Lend a helping hand Featured

8:00pm EDT March 26, 2007
Business owners and company CEOs know that as the cost of doing business increases, cutting costs is the first action to increase the bottom line. More often than not, one of the first steps in cutting costs is to cut training and tuition benefits. This action can delay or prevent downsizing but it is important to consider how adding or preserving tuition reimbursement can actually improve a company’s bottom line.

Smart Business talked to Laura Steenbergen, MBA and southern Ohio regional director of Mount Vernon Nazarene University about why it’s important for companies to keep tuition reimbursement as an option.

How does tuition reimbursement directly benefit a company or business?

Consistently providing training or dollars to increase employees’ skills and knowledge makes your company highly desirable and more likely to attract quality employees. Employers often forget that when they interview candidates to determine if they are qualified and a good job-fit, candidates are also measuring them against their competition. Any company that provides a way for an employee to increase knowledge, skills and abilities will rise to the top of the list of desirable employers.

Genentech, a biotechnology firm whose chief executive regularly fields questions from workers and where employees have access to $10,000 in annual tuition reimbursements, earned top honors on Fortune’s 2006 list of ‘best companies’ to work for. Who wouldn’t be attracted to one of the best companies?

What prevents employees from getting their degree and then leaving the company that paid for it?

That’s an excellent question. Once you gain a work force with increased management, communication and writing skills, you certainly don’t want to lose him or her to your competition. First, you can add a stipulation to the tuition benefit by stating that employees must work for the company for a set number of months after they receive their degree. For example, an employee who enrolls and completes a 22-month accelerated degree program, may be required to work for the employer for 22 months after graduation. Since the company has invested in the employee, it is only fair to receive interest in the form of company loyalty for the length of time that it took to obtain the degree.

If an employee is already doing the job, why should a company pay for tuition for him/her to pursue a degree?

Professors with real-world business experience give students assignments based on real-world business cases. Students’ research projects can be written specifically for issues your company is dealing with. The research and corrective actions can then be implemented into your workplace. The student benefits by getting a grade and your company saves thousands of dollars that may have gone to a consulting company.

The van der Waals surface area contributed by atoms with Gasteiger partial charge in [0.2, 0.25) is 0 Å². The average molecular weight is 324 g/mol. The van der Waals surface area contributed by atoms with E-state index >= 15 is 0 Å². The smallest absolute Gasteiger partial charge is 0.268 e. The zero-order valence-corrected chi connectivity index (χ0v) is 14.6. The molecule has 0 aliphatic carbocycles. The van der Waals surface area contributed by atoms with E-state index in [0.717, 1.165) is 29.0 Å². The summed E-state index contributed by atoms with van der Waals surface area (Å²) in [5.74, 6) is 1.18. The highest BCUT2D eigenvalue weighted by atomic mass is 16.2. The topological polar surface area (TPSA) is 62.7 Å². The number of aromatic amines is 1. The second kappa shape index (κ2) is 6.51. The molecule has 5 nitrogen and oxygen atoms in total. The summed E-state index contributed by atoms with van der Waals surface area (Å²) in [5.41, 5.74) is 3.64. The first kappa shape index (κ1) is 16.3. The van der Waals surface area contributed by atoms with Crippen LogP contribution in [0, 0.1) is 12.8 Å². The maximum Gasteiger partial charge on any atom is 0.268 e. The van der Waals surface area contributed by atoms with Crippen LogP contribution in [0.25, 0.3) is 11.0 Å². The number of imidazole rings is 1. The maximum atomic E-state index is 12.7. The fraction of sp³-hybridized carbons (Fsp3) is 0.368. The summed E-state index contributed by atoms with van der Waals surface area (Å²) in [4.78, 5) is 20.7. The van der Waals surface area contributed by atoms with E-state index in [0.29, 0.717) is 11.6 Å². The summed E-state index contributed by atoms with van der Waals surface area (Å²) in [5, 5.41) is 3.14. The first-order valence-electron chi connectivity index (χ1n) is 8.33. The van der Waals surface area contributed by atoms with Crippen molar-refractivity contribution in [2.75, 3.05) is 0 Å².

Adult students attending MVNU engage in pertinent classroom discussions involving business issues in industries represented by their classmates. This provides a broader understanding of topics and can increase workplace productivity in your own company. Remember that Henry Ford created the auto assembly line after observing the operations at a meat packing plant. As your employees are exposed to new ideas and ways of doing business, they can expand possibilities for you by offering new solutions to challenges that arise daily.

What else does tuition reimbursement add to the bottom line?

Your company will benefit from increased teamwork ability among your employees as students begin to implement classroom practices such as team building, management and presentation skills. Employees also gain self-confidence on the job and their motivation increases.

Educating managers who have already been given the responsibility but lack the training or credentials builds company loyalty and an increased sense of ownership. When employees take ownership of their jobs, their productivity automatically increases. Additionally, your company saves money by promoting well-educated employees, familiar with your company needs, instead of incurring a costly search for a new employee.

What graduate business degrees are available?

Most people are familiar with the MBA, and for those working in finance or economics, the MBA is a logical choice for professional advancement. However, individuals without a business undergraduate degree are often, over time, promoted into management positions. The Master of Science in Management degree may be the solution for those with no formal management education. It provides advanced training in business by focusing on organizational management.

LAURA STEENBERGEN is an MBA and the southern Ohio regional director of Mount Vernon Nazarene University. Reach her at (877) 431-9610, ext. 6401 or Laura.Steenbergen@mvnu.edu.